"That was something we put out to inspire the kids," he admits. "I was skinny, all right, but there was nothing sick about me. I would have filled out even without swimming."
Another story only partly true was that Weissmuller went undefeated as a swimmer. This conveniently ignores the losses he suffered during his early days with Bachrach, as well as an occasional second-place finish in the backstroke, in which he was never as strong as he was in the freestyle. The account also winks at the time in the mid-1920s when Johnny, who was essentially a sprinter, was outfoxed, if not technically out-swum, by Sweden's Arne Borg, an IAC teammate at the time. Before the meet Bachrach neatly divided up the spoils, decreeing that Borg, a powerful distance swimmer, would win the half-mile and mile, that Weissmuller would take the 100 and 220 yards and that he and Borg would finish one-two in the 400, all for the greater glory of the IAC. But Borg had been upset by the American in the 400 meters in the 1924 Olympics, and he felt he had an account to settle. As the 400 began, he went for broke, and before Weissmuller realized it had built up a huge lead. Inches from sure victory, Borg stopped. Having proved his point he had no desire to further risk Bachrach's wrath by actually winning.
"C'mon, Yohnny," Borg called. "C'mon." Weissmuller finally caught up and won a rather hollow victory.
There was nothing fluky about Weissmuller's races against the stopwatch. At one time or another, he held virtually every world freestyle record from 50 yards to the half-mile. His 100-yard freestyle mark (51 fiat), which was set in 1927 without benefit of starting blocks, lane lines or flip turns, stood until 1944. And it may well be, as some oldtimers have contended, that he would have been credited with even faster times except for his coach's distinctive mode of operation on barnstorming trips.
Bachrach, it seems, had fallen into the practice of demanding $100 appearance money in return for a new world record by Weissmuller. Rather than risk putting any record out of reach with a single all-out effort, thereby spoiling his coach's game, Weissmuller learned to shave his times little by little. Sometimes Bachrach simply refrained from submitting a new record at all, and it was on several such occasions that Weissmuller is said to have dipped well below 51 seconds. This, at any rate, would help explain why those who remember seeing Weissmuller set one world record or another probably outnumber even the 350,000 or so who recall having been present in Wrigley Field the day Babe Ruth hit his called-shot homer.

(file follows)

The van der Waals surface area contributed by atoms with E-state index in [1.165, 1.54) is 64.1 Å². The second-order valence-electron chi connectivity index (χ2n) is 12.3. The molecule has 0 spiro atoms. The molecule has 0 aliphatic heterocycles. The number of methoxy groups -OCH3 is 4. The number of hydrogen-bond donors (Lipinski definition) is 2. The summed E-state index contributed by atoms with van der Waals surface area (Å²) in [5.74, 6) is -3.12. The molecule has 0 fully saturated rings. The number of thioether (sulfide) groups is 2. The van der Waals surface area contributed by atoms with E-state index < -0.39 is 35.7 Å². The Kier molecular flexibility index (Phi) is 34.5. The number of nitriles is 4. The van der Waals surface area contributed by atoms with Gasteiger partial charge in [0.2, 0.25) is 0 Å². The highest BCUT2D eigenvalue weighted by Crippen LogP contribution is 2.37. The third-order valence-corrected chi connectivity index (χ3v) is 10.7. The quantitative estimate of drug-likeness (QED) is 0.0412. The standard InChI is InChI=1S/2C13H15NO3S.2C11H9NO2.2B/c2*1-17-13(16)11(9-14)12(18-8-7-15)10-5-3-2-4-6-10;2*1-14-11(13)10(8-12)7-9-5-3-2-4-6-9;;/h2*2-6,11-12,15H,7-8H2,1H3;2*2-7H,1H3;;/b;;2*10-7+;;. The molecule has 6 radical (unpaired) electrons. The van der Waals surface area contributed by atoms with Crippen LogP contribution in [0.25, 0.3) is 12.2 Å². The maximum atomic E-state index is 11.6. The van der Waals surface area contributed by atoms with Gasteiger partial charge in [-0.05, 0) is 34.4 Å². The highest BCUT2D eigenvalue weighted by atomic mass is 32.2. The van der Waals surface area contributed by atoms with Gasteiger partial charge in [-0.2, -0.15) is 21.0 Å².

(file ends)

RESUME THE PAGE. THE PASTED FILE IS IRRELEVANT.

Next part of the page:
As for the $100 in appearance money, some killjoys charged that such payments made Weissmuller a professional, but Bachrach always denied it. "Johnny's not the pro," he said. "I am." Indeed, Bachrach needed all the extra funds he could get to finance the 12-course meals, Havana cigars and private railroad cars he enjoyed. On their cross-country trips together, the sleeping car would fill up with Bachrach's cigar smoke, often making Weissmuller ill. "Holy mackerel, I'm sorry, John," the coach would apologize. Then he would open the door a few inches and resume puffing away.
Bachrach handled Weissmuller with great skill. Trying to negotiate one of San Francisco's steeper streets after a particularly heavy meal, he once offered 25¢ if Weissmuller would push him to the top of the hill. After Johnny did so, Bachrach paid up, then told the exhausted youth: "Holy mackerel, John, I don't think that pushing was good for your legs. You better go work out in the pool." Weissmuller tried, without success, to return the quarter.
To protect Weissmuller from hometown judges who tended to allow local boys to jump the gun in hopes of upsetting the famous swimmer, Bachrach advised Johnny: "Forget about the gun. When the other guy hits the water, you hit the water." But his idea of gamesmanship did not extend to bragging. When he overheard Weissmuller ask a group of rival swimmers before one race, "O.K., which of you guys gets second place?" Bachrach promptly ordered his swimmer to apologize. "None of the YMCA stuff, John," he said. "You're a world champion."
It was Bachrach who, figuring that Weissmuller had run out of watery worlds to conquer, told him in 1929 to turn professional by signing a $500-a-week contract to endorse swimwear. Three years later MGM cast Johnny in Tarzan, the Ape Man. He was the first Tarzan to talk in the movies, and the script had him do so sparingly, in monosyllables. "Tarzan was right up my alley," he says. "It was like stealing money." But Hollywood has its sharpshooters, and Tarzan was right up their alley, too. High living, costly divorce settlements and bad investments all took their toll, and Weissmuller's money slipped away.
Weissmuller saw Bill Bachrach now and then before he died in Chicago in 1959 at the age of 80. There were many times over the years that he wished he had Bachrach by his side to advise him. Now, pausing before his coach's photograph in the Hall of Fame, Weissmuller remembered something that made him smile. "I used to buy him cigars every Christmas," he said. "He smoked expensive cigars, that son of a gun."